A British parliamentary panel found that Rupert Murdoch is 'not fit' to run media giant News Corp. But the question for Congress is: What laws – if any – were broken in the US?
In order to run a television network, a company needs a license from the Federal Communications Commission (FCC), since the airwaves are still considered a part of the public trust.
News Corporation, the owner of Fox Broadcasting, is now coming under the microscope over whether or not the FCC should look more closely at it in the wake of its phone-hacking scandal in Britain. This week, a British parliamentary committee, in a politically divided decision, said that News Corp. chairman Rupert Murdoch is “not a fit person to exercise the stewardship of a major international company.”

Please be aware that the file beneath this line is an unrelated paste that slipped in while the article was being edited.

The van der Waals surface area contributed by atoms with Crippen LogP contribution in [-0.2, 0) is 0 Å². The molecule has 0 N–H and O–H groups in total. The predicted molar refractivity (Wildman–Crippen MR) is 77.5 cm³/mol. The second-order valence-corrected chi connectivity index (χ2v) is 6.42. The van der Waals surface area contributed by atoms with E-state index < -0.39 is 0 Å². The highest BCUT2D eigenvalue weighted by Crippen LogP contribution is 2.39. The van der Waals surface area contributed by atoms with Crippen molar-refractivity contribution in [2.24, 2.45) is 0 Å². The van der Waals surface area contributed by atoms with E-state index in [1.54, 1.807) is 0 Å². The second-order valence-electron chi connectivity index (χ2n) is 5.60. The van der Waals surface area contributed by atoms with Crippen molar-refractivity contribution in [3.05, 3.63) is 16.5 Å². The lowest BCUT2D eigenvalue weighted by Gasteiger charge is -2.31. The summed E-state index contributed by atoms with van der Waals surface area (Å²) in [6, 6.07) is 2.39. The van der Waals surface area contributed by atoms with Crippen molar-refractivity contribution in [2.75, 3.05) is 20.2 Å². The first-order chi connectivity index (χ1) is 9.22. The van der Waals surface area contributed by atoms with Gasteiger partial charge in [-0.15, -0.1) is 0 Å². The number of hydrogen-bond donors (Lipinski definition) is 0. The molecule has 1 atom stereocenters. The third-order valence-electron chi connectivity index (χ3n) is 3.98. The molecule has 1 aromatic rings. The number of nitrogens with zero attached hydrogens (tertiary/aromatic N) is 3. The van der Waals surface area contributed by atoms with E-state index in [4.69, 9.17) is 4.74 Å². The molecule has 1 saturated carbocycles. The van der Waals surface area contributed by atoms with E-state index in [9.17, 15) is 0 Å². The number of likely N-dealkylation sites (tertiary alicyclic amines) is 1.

On May 1, Citizens for Responsibility and Ethics in Washington (CREW) asked FCC Chairman Julius Genachowski to immediately revoke the 27 Fox licenses on the grounds that broadcast laws can only be used by people of good “character” who will serve “the public interest” with “candor.” At the same time, a US senator has also written to the judge heading up a parallel judicial investigation in Britain to ask if there is any evidence any News Corp. units violated US laws.
Page 1 of 4